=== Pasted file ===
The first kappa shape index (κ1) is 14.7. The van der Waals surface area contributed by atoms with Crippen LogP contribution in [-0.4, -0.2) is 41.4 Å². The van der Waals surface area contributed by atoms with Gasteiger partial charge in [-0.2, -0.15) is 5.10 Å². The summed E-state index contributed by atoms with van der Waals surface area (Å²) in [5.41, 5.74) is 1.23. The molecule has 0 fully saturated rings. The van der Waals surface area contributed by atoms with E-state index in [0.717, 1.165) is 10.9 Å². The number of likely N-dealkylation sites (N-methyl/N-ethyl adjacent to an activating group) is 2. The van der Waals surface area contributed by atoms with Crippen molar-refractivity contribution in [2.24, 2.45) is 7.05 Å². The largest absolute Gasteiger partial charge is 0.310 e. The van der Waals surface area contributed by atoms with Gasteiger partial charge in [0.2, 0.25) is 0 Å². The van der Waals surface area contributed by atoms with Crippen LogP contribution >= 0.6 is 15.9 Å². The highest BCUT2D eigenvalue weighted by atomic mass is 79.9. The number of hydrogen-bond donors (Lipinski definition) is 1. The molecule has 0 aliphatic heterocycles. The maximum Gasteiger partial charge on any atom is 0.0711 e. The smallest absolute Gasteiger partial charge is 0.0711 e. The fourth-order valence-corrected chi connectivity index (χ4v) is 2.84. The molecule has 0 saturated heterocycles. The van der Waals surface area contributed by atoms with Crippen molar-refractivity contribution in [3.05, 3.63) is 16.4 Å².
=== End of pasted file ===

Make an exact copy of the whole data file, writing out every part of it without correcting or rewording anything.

The first kappa shape index (κ1) is 14.7. The van der Waals surface area contributed by atoms with Crippen LogP contribution in [-0.4, -0.2) is 41.4 Å². The van der Waals surface area contributed by atoms with Gasteiger partial charge in [-0.2, -0.15) is 5.10 Å². The summed E-state index contributed by atoms with van der Waals surface area (Å²) in [5.41, 5.74) is 1.23. The molecule has 0 fully saturated rings. The van der Waals surface area contributed by atoms with E-state index in [0.717, 1.165) is 10.9 Å². The number of likely N-dealkylation sites (N-methyl/N-ethyl adjacent to an activating group) is 2. The van der Waals surface area contributed by atoms with Crippen molar-refractivity contribution in [2.24, 2.45) is 7.05 Å². The largest absolute Gasteiger partial charge is 0.310 e. The van der Waals surface area contributed by atoms with Gasteiger partial charge in [0.2, 0.25) is 0 Å². The van der Waals surface area contributed by atoms with Crippen LogP contribution >= 0.6 is 15.9 Å². The highest BCUT2D eigenvalue weighted by atomic mass is 79.9. The number of hydrogen-bond donors (Lipinski definition) is 1. The molecule has 0 aliphatic heterocycles. The maximum Gasteiger partial charge on any atom is 0.0711 e. The smallest absolute Gasteiger partial charge is 0.0711 e. The fourth-order valence-corrected chi connectivity index (χ4v) is 2.84. The molecule has 0 saturated heterocycles. The van der Waals surface area contributed by atoms with Crippen molar-refractivity contribution in [3.05, 3.63) is 16.4 Å².